Read more at the link above or at www.BeTheMatch.org/join.
July 4, 2012
My definition of a free society is a society where it is safe to be unpopular.
~Adlai Stevenson, speech in Detroit, 1952
The safety to be unpopular is a freedom we don’t always think of, but something we might well consider. It strikes me that in our relentless drive to get everyone on the same page, we’re not able to get anything done. There is a lot to be done and a lot of places we can find common ground to make our schools and communities better and protect the natural resources that make Michigan the place we love.
If it’s total agreement you’re looking for, that’s probably fascism. Democracy is messy.
Speaking of messy, you’ve no doubt noticed bigger booms over the last few days, That’s due to a new law in Michigan that allows the purchase of any federally allowed firework. The messy democratic process is already at work:
City officials across Michigan have scrambled in recent weeks to try to stymie the party in the sky — limiting when residents can set off fireworks in light of a change in state law that allows a more powerful category of explosives to be sold and used in the state.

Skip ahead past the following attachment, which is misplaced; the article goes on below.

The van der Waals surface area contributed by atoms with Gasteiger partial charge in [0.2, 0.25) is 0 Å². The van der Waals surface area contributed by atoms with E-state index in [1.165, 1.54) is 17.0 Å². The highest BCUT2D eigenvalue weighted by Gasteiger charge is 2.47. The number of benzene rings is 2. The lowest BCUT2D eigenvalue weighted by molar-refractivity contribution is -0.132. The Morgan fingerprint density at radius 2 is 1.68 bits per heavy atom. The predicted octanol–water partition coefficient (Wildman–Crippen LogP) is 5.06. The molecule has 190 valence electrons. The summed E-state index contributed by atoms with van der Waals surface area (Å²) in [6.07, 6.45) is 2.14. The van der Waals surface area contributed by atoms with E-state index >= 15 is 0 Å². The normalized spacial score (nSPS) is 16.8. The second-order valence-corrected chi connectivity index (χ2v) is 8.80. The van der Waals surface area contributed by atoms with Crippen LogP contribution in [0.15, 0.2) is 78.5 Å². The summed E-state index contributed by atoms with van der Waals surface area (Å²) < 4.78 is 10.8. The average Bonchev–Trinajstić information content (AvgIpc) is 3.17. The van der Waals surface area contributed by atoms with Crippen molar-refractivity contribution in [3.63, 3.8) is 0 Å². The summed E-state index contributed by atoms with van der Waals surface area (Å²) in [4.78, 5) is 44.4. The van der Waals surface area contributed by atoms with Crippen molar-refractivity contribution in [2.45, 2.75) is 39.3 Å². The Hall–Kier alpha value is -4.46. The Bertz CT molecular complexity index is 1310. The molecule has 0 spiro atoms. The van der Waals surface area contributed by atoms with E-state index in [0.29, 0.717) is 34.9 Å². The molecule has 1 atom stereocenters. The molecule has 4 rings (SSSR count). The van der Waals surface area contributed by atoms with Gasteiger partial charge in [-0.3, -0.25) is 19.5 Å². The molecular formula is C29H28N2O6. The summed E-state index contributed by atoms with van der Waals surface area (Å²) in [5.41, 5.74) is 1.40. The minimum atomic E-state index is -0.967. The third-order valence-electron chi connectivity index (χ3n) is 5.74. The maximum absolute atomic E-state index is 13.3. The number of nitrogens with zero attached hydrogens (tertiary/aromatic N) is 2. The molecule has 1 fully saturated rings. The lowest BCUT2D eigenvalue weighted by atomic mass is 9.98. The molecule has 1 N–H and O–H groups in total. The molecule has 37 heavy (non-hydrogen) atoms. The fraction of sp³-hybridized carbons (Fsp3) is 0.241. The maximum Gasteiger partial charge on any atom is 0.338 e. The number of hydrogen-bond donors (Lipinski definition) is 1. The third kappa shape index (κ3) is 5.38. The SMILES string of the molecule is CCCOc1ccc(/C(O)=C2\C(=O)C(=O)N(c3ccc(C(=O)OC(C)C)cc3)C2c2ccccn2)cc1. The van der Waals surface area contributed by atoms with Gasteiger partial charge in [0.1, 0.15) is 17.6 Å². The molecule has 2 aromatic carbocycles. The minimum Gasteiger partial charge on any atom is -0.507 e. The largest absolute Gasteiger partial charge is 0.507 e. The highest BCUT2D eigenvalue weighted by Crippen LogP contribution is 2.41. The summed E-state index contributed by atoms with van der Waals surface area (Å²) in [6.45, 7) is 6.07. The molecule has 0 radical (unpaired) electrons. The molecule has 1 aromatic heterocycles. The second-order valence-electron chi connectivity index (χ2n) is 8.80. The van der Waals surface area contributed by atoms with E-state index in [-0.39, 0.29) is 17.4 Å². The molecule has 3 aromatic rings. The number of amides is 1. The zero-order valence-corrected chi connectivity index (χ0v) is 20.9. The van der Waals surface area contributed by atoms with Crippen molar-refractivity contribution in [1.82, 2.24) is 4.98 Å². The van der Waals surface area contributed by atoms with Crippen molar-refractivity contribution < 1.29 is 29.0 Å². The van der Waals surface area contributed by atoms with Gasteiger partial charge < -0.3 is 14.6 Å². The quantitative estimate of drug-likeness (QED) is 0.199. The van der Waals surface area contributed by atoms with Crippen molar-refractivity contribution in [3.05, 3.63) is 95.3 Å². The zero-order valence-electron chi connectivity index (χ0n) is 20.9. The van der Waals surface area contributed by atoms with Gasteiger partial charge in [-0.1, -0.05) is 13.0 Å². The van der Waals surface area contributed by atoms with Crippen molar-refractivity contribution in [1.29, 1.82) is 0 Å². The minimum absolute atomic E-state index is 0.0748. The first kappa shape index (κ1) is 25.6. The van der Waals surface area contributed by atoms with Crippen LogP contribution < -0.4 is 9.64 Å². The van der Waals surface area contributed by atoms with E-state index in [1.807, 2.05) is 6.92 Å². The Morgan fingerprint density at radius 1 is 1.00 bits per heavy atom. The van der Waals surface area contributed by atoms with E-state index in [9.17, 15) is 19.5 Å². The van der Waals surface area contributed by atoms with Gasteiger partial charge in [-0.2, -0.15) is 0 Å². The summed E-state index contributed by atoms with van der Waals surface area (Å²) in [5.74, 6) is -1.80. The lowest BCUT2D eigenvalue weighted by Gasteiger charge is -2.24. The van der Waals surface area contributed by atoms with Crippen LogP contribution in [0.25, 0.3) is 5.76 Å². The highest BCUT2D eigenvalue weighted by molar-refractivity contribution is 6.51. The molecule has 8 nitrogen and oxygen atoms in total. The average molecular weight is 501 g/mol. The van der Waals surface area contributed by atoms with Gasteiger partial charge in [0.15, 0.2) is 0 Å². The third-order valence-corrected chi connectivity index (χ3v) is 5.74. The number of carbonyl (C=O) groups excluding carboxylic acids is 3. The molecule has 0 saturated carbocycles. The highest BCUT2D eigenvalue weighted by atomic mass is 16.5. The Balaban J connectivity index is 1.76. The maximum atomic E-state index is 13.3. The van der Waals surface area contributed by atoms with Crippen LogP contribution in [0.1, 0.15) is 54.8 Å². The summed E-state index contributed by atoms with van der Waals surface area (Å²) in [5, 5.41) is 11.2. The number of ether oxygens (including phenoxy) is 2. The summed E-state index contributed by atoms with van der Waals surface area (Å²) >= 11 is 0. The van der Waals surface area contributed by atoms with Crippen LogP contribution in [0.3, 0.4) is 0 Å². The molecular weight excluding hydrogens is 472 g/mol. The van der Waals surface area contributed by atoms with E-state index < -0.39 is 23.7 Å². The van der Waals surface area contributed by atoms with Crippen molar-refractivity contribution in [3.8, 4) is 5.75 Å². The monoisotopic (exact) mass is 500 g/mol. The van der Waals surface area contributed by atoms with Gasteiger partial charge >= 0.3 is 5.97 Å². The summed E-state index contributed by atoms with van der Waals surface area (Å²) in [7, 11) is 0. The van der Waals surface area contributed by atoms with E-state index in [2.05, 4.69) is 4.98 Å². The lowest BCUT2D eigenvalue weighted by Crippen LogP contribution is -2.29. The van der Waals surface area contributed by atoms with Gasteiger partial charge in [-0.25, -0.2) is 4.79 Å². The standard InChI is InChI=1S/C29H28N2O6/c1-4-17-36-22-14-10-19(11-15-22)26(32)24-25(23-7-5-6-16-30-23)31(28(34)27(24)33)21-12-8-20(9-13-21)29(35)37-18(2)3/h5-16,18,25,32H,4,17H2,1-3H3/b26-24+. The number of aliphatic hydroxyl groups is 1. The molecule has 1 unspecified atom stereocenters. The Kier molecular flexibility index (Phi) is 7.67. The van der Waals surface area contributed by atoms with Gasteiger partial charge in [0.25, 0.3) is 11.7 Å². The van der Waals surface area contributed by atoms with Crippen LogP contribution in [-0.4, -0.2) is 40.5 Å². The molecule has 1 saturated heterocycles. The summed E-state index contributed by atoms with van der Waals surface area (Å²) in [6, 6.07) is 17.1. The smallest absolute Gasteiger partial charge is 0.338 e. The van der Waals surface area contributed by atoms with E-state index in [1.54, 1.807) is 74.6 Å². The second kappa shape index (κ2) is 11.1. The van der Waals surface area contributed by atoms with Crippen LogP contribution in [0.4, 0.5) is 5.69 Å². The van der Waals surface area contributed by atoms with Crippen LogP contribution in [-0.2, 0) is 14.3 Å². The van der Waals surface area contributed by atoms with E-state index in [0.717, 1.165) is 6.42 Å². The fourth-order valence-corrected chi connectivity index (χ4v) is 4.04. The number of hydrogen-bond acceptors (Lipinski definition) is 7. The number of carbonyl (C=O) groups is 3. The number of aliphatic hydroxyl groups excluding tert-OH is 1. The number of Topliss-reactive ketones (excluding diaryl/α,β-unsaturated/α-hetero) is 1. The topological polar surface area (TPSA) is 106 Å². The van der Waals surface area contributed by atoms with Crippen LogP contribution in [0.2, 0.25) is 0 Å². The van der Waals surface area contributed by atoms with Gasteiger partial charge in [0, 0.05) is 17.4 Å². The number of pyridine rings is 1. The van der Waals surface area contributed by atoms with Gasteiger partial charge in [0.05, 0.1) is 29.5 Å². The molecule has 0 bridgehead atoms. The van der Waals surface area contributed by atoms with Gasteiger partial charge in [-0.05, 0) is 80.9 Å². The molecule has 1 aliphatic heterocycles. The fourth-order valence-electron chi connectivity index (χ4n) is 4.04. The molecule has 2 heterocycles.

Warren Mayor Jim Fouts blasted the state law, saying “pyromaniacs” are terrorizing the community, scaring children, pets, seniors and veterans with post-traumatic stress disorder with the louder explosions caused by the more powerful fireworks.
“The state has legalized these ‘consumer fireworks’ and people are going gung ho,” Fouts said. “People, who were hesitant to do illegal fireworks now are empowered.”
State legislators approved the looser fireworks legislation, which went into effect in January, to keep residents from taking their money to other states to purchase fireworks not available here. The new law forces communities to allow the fireworks on the day before, the day of and the day after federal holidays, such as the Fourth of July.
Warren, Grand Rapids, Ferndale, Novi, Birmingham, Royal Oak and other cities across Michigan are already creating ordinances to ban these fireworks during other times of the year.
Here’s hoping you have an explosively fun and very safe Fourth of July! Here’s many more Fourth of July photos from Michigan in Pictures!